|In blue SCA garb and oversized nitrile gloves, Diana Gu holds the first excavated leatherback hatchling of the season.|
By Diana Gu
Former SCA intern and current wildlife technician, Diana Gu, checks in from Hobe Sound National Wildlife Refuge in Florida.
It’s 6:32 a.m. The itching around my ankles indicates that the sandﬂies arrived before the eastward sea winds could pick up and I’m generously applying mostly ineffective citronella to prepare for my morning nesting sea turtle survey.
I drive my ATV loaded with nest marking stakes, ﬂagging tape, a sledgehammer, GPS unit, measuring tape, nitrile gloves, hand sanitizer and my hatchling bucket through a dark tunnel of seagrape groves.
As I reach my start point at the south end of the refuge’s boundary on Jupiter Island, I look up at the pre-dawn sky and see the sun coyly creeping above the Atlantic. The water is calm and the sun is enormous, Lion King-esque, and sublime as it casts a warm lava glow on the gentle waves. I breathe in the salty air and think to myself that sunrises have become a cliché for good reason—they are simply beautiful.
Brown pelicans ﬂy over the water as the sun rises.
It’s still hard to believe that most of my work days really start like this. Nine months ago I arrived at Hobe Sound National Wildlife Refuge as a SCA intern with a background primarily in botany, uncertain about my future, but determined to make the crossover to wildlife biology. Familiarizing myself straight away with protocols and guidelines from the state and our permit holder as well as the database was daunting to say the least. But after receiving training, attending workshops, and with the unﬂagging support and confidence of my boss and co-workers, I eventually felt at ease in the position.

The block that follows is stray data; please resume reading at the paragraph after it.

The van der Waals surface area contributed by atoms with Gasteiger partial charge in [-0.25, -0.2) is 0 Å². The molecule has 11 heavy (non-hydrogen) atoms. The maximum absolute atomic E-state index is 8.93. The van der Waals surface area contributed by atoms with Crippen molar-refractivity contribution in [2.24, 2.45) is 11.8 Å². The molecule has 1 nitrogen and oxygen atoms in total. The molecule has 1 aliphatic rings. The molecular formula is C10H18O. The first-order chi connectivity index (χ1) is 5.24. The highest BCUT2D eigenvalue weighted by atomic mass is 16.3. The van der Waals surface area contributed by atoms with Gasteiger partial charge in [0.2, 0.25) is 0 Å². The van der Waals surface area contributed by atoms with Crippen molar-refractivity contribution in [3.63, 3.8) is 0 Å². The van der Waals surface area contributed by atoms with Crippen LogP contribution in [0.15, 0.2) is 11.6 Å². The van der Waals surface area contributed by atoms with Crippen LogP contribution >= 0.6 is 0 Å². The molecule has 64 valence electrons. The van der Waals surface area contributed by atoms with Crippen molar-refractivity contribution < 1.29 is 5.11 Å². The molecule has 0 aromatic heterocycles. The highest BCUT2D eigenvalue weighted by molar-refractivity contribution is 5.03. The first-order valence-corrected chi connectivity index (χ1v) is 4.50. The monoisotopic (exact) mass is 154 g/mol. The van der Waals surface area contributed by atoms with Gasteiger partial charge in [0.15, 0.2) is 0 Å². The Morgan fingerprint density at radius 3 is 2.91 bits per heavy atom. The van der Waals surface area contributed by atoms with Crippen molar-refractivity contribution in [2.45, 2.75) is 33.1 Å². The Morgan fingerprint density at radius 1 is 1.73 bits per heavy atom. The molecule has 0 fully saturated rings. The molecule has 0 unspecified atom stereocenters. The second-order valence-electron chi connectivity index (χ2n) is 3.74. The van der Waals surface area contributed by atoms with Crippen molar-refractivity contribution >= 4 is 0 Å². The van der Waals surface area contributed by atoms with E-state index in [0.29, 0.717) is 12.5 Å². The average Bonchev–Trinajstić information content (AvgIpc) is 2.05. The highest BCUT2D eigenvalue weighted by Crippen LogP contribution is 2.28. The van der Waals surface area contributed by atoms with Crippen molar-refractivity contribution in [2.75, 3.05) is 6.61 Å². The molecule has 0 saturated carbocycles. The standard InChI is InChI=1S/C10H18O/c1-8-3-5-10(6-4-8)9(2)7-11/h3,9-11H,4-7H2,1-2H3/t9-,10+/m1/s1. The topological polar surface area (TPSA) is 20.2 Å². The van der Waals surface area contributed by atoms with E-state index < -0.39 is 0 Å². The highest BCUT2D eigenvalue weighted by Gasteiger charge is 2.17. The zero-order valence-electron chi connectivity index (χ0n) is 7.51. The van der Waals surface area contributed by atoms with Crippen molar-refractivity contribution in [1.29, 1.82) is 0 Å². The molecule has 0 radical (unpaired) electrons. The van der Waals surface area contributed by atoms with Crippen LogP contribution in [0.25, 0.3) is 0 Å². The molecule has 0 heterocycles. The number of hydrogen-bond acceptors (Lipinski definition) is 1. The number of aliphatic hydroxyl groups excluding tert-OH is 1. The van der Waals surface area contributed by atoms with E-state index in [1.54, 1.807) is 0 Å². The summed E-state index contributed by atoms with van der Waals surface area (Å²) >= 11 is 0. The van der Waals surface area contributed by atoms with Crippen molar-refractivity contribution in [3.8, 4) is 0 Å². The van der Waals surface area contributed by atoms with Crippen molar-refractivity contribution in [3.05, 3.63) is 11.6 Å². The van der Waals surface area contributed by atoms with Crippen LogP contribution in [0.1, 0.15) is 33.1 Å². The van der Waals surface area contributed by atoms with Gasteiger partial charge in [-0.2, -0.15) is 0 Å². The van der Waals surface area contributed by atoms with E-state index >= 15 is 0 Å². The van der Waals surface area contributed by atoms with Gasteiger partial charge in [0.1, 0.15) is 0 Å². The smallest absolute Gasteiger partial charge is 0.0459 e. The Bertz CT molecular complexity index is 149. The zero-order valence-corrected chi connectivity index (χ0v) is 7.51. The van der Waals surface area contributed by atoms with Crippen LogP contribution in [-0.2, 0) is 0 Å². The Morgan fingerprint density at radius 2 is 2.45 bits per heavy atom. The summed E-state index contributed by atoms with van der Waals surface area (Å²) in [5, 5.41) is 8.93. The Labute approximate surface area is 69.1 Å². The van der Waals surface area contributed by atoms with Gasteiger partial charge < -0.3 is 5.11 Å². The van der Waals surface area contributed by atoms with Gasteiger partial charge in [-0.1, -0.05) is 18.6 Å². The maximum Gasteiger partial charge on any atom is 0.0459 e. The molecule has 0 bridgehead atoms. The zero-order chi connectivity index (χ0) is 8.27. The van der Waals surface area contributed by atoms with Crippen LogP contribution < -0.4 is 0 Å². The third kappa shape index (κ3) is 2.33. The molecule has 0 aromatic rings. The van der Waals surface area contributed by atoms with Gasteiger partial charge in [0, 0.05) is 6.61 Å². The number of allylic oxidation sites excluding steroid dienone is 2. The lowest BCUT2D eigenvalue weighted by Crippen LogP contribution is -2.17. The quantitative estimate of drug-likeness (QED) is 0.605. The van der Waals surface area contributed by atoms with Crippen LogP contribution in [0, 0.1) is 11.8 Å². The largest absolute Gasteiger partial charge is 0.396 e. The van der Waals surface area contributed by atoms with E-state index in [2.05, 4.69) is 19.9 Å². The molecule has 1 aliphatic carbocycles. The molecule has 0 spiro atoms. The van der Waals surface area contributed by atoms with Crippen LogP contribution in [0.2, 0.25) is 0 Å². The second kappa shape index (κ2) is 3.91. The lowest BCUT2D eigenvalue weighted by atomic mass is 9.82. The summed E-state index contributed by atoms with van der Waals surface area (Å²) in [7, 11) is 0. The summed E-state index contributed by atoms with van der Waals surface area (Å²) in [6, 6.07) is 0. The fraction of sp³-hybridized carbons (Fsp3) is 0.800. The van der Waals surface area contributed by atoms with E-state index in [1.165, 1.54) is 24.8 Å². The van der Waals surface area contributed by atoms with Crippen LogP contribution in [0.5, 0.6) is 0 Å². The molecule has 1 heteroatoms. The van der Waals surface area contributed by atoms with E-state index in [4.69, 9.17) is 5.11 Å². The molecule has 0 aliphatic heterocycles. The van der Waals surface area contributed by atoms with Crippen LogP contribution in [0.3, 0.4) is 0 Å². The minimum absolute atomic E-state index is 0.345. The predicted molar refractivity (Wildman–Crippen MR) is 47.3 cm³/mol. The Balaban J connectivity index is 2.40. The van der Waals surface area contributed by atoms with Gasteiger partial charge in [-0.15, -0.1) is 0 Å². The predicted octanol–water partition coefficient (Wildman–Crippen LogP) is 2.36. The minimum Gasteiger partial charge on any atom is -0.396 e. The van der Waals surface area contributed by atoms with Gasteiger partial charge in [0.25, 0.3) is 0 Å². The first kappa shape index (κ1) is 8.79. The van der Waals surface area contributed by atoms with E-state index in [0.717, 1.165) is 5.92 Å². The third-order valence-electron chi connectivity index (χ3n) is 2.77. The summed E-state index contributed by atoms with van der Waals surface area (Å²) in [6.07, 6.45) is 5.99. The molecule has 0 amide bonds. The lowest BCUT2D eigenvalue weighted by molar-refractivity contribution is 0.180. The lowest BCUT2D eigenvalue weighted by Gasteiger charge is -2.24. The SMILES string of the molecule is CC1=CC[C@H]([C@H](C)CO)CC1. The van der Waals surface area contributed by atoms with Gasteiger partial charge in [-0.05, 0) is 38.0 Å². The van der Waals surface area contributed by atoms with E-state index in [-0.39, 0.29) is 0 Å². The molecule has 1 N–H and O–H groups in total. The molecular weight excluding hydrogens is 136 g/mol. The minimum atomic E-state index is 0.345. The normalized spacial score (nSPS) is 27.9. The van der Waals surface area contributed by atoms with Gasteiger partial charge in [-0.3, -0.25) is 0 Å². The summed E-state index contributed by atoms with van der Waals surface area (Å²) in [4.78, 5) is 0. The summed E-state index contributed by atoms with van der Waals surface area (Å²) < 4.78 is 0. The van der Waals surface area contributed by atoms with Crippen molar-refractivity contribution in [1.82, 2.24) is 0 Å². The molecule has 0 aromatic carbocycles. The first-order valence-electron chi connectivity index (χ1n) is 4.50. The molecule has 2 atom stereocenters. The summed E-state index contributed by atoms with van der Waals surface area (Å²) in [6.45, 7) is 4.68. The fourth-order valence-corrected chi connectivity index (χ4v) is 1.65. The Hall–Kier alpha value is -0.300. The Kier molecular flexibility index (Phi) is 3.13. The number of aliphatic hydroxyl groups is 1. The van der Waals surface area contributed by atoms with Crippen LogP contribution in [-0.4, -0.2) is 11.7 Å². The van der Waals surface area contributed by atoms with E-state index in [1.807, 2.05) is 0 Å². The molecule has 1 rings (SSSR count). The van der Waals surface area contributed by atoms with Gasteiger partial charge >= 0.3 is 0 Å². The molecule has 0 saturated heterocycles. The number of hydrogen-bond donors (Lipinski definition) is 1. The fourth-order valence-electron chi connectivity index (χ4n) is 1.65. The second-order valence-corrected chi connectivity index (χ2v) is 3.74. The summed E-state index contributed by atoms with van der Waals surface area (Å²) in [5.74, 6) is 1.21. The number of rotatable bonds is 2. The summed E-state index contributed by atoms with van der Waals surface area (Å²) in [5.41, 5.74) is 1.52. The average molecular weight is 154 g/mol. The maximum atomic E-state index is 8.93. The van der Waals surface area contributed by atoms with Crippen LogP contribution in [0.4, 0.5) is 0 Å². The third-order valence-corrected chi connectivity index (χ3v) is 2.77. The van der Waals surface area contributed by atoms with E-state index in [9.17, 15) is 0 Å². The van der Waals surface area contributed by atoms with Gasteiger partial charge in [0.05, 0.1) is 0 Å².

Hobe Sound Refuge is small, and besides the refuge manager and a part-time fee collector, we depend completely on volunteers, interns and the nonprofit that runs our visitor center. When funding for a wildlife technician became available and I was offered the position, there was no hesitation in accepting it.
Diana Gu searches for a green turtle clutch to be inventoried for a Nest Productivity Assessment, this time in an FWS uniform!
Today, I’m “wearing brown” (as Christine, the refuge manager, would say) and leading sea turtle, shorebird and exotic species surveys on a barrier island. It is truly is an honor and privilege to work here. As one of my volunteers pointed out, I look like something in between an Asian Adventure Barbie and a cardboard box, but I finally graduated from intern to completely legit name tag-wearing, benefits-receiving, uniformed, hired employee!
A nesting leatherback spotted during a survey. Leatherbacks are the largest sea turtle species weighing up to 1,500 pounds.
It’s hard to imagine a job could be any better than this one. Every day feels a little surreal. My backyard is the Indian River Lagoon, the most biodiverse estuarine system in the Northern Hemisphere. People from all over the world ﬂock to the island to their multimillion dollar vacation homes and reserve coveted spots on our sea turtle night walks months in advance.
Whenever I have a long survey where there’s 90+ crawls to investigate and record, it’s 100 degrees out, a thunderstorm threatens, or I’m lying in a hole in the sand and on hour 2 of locating the clutch of a leatherback nest, I just remind myself that this is the life. Even on my worst days, I’d still rather be moments from a natural disaster or heat exhaustion than sitting through hours of monotonous meetings, working for the weekend, and wondering what life would be like as a field biologist.
|This green sea turtle hatchling found during an excavation for the Nest Productivity Assessment is ready for release.|
The work we do is challenging but immeasurably rewarding. Our refuge has one of the longest data records for sea turtle nesting of any beach in the United States. This year the Treasure Coast collectively produced record breaking nesting numbers thanks to decades of battling urban night glow, removal of beach debris, and of course continued research and public outreach.
It’s an honor to be part of the process, and I wouldn’t have been able to do so without the opportunities, experience and mentorship the SCA and the refuge provided me.